Derivatives Fundamentals Exam Questions

Questions

 

1. What is correct about a NOB spread ?

i. Long the NOB is long ten year US treasury notes and short thirty year US treasury bonds

ii. This is an intermarket spread

iii. Short the NOB is long thirty year US treasury bonds, and short ten year US treasury notes.

iv. With the long NOB the trader anticipates that long term yields will rise relative to short term yields (a normal yield curve)

 

A.        I, II, III

B.        I, III, IV

C.        II, III, IV

D.        I, II, III, IV

 

2. Stock index arbitrage takes place frequently between index futures and the stocks in the underlying index. When arbitraging with stock futures, cash and carry arbitrage is referred to as a ________ program and reverse cash and carry arbitrage is referred to as a _______ program.

A.        long ; short

B.        short ; long

C.        buy ; sell

D.        sell ; buy

 

Answers

1. b) I, III, IV

Statement II is incorrect. This is an intercommodity spread.

In respect to #IV, the long NOB investor believes that short term US treasury notes will rise in price relative to long term US treasury bonds. Rising relative prices on short term US treasury notes means lower yields on short term investments, relative to long term investments. This will cause a wider spread in yields. Long term yields will rise relative to short term yields, which results in a normal yield curve

2. c) buy ; sell

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Derivatives Fundamentals Exam Prep

Questions

 

1. The benefit of owning the physical commodity is referred to as the:

A.        supply premium
B.        convenience yield
C.        on-hand benefit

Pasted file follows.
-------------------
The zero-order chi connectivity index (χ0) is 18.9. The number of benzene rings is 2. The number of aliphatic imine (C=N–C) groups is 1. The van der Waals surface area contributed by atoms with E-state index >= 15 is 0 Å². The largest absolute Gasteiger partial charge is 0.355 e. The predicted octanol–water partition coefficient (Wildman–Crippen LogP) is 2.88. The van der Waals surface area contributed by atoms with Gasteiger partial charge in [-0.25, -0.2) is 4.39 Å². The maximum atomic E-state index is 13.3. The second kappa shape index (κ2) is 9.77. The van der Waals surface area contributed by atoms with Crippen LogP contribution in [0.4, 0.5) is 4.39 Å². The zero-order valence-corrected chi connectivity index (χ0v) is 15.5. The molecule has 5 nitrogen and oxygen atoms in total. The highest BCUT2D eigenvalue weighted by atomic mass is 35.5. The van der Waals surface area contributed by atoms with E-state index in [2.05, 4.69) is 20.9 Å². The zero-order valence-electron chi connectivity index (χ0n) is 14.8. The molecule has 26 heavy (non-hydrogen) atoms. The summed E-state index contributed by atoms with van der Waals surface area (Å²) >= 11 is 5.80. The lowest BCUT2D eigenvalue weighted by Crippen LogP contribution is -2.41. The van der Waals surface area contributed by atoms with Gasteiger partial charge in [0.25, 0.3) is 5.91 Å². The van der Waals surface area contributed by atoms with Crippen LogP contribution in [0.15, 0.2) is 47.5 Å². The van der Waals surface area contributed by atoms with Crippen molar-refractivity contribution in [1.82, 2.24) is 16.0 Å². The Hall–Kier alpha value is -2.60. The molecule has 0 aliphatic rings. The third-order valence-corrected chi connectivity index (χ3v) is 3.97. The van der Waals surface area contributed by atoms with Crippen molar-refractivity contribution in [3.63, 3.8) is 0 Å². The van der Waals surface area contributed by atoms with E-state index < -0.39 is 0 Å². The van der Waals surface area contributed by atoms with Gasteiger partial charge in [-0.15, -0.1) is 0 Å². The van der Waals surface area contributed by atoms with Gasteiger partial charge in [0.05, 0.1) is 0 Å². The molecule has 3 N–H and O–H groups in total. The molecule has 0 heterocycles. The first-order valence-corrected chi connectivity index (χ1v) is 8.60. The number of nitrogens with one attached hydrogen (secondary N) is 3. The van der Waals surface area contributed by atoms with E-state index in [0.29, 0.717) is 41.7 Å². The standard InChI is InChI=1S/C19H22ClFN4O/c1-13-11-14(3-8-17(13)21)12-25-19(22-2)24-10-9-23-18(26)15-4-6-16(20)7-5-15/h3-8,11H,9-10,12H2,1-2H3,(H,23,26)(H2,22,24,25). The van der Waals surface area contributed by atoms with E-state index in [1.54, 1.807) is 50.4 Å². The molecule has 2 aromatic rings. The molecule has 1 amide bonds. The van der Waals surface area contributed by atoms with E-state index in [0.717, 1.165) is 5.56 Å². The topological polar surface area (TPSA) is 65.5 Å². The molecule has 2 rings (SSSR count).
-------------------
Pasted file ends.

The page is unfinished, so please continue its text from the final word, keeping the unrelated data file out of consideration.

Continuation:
D.        shortage return

 

2. The spot price of cocoa is $1,800 per tonne. The contract size is 10 tonne. The monthly carrying cost for cocoa is $15 per tonne/month. The 6 months futures price of cocoa is $1,880. What is correct?

i. There is an opportunity for cash and carry arbitrage
ii. There is an opportunity for reverse cash and carry arbitrage
iii. Reverse cash and carry arbitrage is more complicated than cash and carry arbitrage
iv. A lease cost will typically reduce the profit

A.        I, III
B.        I, III, IV
C.        II, III
D.        II, III, IV

 

3. A commodity futures price may trade at a lower price than its cash price for all of the following reasons, except?

A.        Arbitrage may be expensive or not possible. Therefore reverse cash and carry arbitrage (buying the futures and selling the asset short) may not be conducted and futures prices will remain under cash prices.
B.        The market may put a premium on holding the cash asset due to supply tightness.
C.        The market expects there will be increased demand in the future
D.        Market participants may feel prices will decline in the future.

 

Answers

1. B     convenience yield

 

2. D     II, III, IV

The spot price is $1,800 and the 6 month futures price should be $1,890. At the $1,880 futures price the 6 months futures is underpriced. An arbitrageur could:

• Short cocoa at                             $1,800
• buy futures at                             $1,880
• invest the funds and earn         $90
• cover short buying cocoa at     $1,880
• Total proceeds of                         $1,890

Risk free profit = $10

Complication: Shorting assumes there is an abundant supply of cocoa and that it is easy to borrow and sell (short).

Reverse cash and carry assumes the short seller will be able to earn the foregone carrying costs by investing the money; which is unlikely.

Also the lender; even if he/she will allow the short seller to use all the cash from the short sale, will want a fee for loaning the underlying asset (cocoa). This is called a lease fee.

 

3. C     If the market expects there will be increased demand in the future, then futures prices will

be higher, not lower

 

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DFC, DFOL Questions

1. When two parties enter into a futures contract, and after the clearinghouse receives the margin deposit and matches the trades, the clearinghouse becomes the guarantor of the contract. What is correct about this process ?

I. the clearinghouse becomes the buyer to the seller, and the seller to the buyer

II. the clearinghouse guarantees the buyer that the seller will deliver as promised

III. the guaranteeing process is called the principle of substitution

IV. the guaranteeing process is called the principal guarantee

 

a) I, II

b) I, III

c) I, II, III

d) II, IV